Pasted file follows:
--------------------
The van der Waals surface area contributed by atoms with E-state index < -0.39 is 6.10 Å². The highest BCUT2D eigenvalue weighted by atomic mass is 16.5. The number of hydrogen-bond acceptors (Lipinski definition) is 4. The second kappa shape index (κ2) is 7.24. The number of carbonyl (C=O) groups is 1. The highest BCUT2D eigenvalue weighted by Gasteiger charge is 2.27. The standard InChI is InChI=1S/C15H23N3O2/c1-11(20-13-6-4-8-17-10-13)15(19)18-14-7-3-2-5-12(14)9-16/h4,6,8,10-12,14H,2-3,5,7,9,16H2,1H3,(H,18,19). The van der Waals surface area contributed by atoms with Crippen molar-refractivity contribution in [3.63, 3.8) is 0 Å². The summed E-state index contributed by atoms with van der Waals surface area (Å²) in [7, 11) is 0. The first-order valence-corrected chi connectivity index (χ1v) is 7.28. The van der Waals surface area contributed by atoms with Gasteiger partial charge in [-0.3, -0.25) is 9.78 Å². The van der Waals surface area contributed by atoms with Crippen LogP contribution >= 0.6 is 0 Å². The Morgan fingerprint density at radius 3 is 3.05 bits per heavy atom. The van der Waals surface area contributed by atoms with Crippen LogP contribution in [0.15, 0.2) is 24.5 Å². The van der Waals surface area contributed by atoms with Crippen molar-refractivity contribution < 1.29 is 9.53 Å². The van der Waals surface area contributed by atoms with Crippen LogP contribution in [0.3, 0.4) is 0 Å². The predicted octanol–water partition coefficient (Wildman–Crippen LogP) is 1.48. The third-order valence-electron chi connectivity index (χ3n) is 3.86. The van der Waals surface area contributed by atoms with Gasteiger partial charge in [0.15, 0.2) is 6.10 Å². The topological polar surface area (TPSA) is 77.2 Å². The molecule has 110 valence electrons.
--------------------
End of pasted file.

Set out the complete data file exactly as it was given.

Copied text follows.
The van der Waals surface area contributed by atoms with E-state index < -0.39 is 6.10 Å². The highest BCUT2D eigenvalue weighted by atomic mass is 16.5. The number of hydrogen-bond acceptors (Lipinski definition) is 4. The second kappa shape index (κ2) is 7.24. The number of carbonyl (C=O) groups is 1. The highest BCUT2D eigenvalue weighted by Gasteiger charge is 2.27. The standard InChI is InChI=1S/C15H23N3O2/c1-11(20-13-6-4-8-17-10-13)15(19)18-14-7-3-2-5-12(14)9-16/h4,6,8,10-12,14H,2-3,5,7,9,16H2,1H3,(H,18,19). The van der Waals surface area contributed by atoms with Crippen molar-refractivity contribution in [3.63, 3.8) is 0 Å². The summed E-state index contributed by atoms with van der Waals surface area (Å²) in [7, 11) is 0. The first-order valence-corrected chi connectivity index (χ1v) is 7.28. The van der Waals surface area contributed by atoms with Gasteiger partial charge in [-0.3, -0.25) is 9.78 Å². The van der Waals surface area contributed by atoms with Crippen LogP contribution >= 0.6 is 0 Å². The Morgan fingerprint density at radius 3 is 3.05 bits per heavy atom. The van der Waals surface area contributed by atoms with Crippen LogP contribution in [0.15, 0.2) is 24.5 Å². The van der Waals surface area contributed by atoms with Crippen molar-refractivity contribution < 1.29 is 9.53 Å². The van der Waals surface area contributed by atoms with Crippen LogP contribution in [0.3, 0.4) is 0 Å². The predicted octanol–water partition coefficient (Wildman–Crippen LogP) is 1.48. The third-order valence-electron chi connectivity index (χ3n) is 3.86. The van der Waals surface area contributed by atoms with Gasteiger partial charge in [0.15, 0.2) is 6.10 Å². The topological polar surface area (TPSA) is 77.2 Å². The molecule has 110 valence electrons.